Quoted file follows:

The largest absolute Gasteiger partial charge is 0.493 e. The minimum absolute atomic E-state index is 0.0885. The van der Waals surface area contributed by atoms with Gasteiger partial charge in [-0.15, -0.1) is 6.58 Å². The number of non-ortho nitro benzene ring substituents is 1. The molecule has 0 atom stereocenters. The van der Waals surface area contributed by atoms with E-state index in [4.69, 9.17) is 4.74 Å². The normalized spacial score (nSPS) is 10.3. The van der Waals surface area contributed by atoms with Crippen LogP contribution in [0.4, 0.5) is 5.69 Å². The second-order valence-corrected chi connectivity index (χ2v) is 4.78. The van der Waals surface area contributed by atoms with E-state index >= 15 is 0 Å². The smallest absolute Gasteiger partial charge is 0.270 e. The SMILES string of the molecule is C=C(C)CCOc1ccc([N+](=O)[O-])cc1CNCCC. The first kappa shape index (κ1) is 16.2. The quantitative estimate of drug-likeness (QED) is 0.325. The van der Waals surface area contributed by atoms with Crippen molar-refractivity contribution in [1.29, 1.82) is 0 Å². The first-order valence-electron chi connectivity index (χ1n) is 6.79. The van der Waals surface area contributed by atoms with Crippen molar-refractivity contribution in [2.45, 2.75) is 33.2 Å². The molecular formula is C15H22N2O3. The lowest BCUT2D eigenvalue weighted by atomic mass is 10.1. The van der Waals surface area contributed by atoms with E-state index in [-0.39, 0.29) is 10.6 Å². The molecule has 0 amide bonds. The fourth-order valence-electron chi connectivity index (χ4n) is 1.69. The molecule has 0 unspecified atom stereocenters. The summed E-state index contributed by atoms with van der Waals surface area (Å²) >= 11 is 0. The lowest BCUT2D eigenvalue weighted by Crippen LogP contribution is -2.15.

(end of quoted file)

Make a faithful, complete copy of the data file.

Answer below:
The largest absolute Gasteiger partial charge is 0.493 e. The minimum absolute atomic E-state index is 0.0885. The van der Waals surface area contributed by atoms with Gasteiger partial charge in [-0.15, -0.1) is 6.58 Å². The number of non-ortho nitro benzene ring substituents is 1. The molecule has 0 atom stereocenters. The van der Waals surface area contributed by atoms with E-state index in [4.69, 9.17) is 4.74 Å². The normalized spacial score (nSPS) is 10.3. The van der Waals surface area contributed by atoms with Crippen LogP contribution in [0.4, 0.5) is 5.69 Å². The second-order valence-corrected chi connectivity index (χ2v) is 4.78. The van der Waals surface area contributed by atoms with E-state index >= 15 is 0 Å². The smallest absolute Gasteiger partial charge is 0.270 e. The SMILES string of the molecule is C=C(C)CCOc1ccc([N+](=O)[O-])cc1CNCCC. The first kappa shape index (κ1) is 16.2. The quantitative estimate of drug-likeness (QED) is 0.325. The van der Waals surface area contributed by atoms with Crippen molar-refractivity contribution in [1.29, 1.82) is 0 Å². The first-order valence-electron chi connectivity index (χ1n) is 6.79. The van der Waals surface area contributed by atoms with Crippen molar-refractivity contribution in [2.45, 2.75) is 33.2 Å². The molecular formula is C15H22N2O3. The lowest BCUT2D eigenvalue weighted by atomic mass is 10.1. The van der Waals surface area contributed by atoms with E-state index in [-0.39, 0.29) is 10.6 Å². The molecule has 0 amide bonds. The fourth-order valence-electron chi connectivity index (χ4n) is 1.69. The molecule has 0 unspecified atom stereocenters. The summed E-state index contributed by atoms with van der Waals surface area (Å²) >= 11 is 0. The lowest BCUT2D eigenvalue weighted by Crippen LogP contribution is -2.15.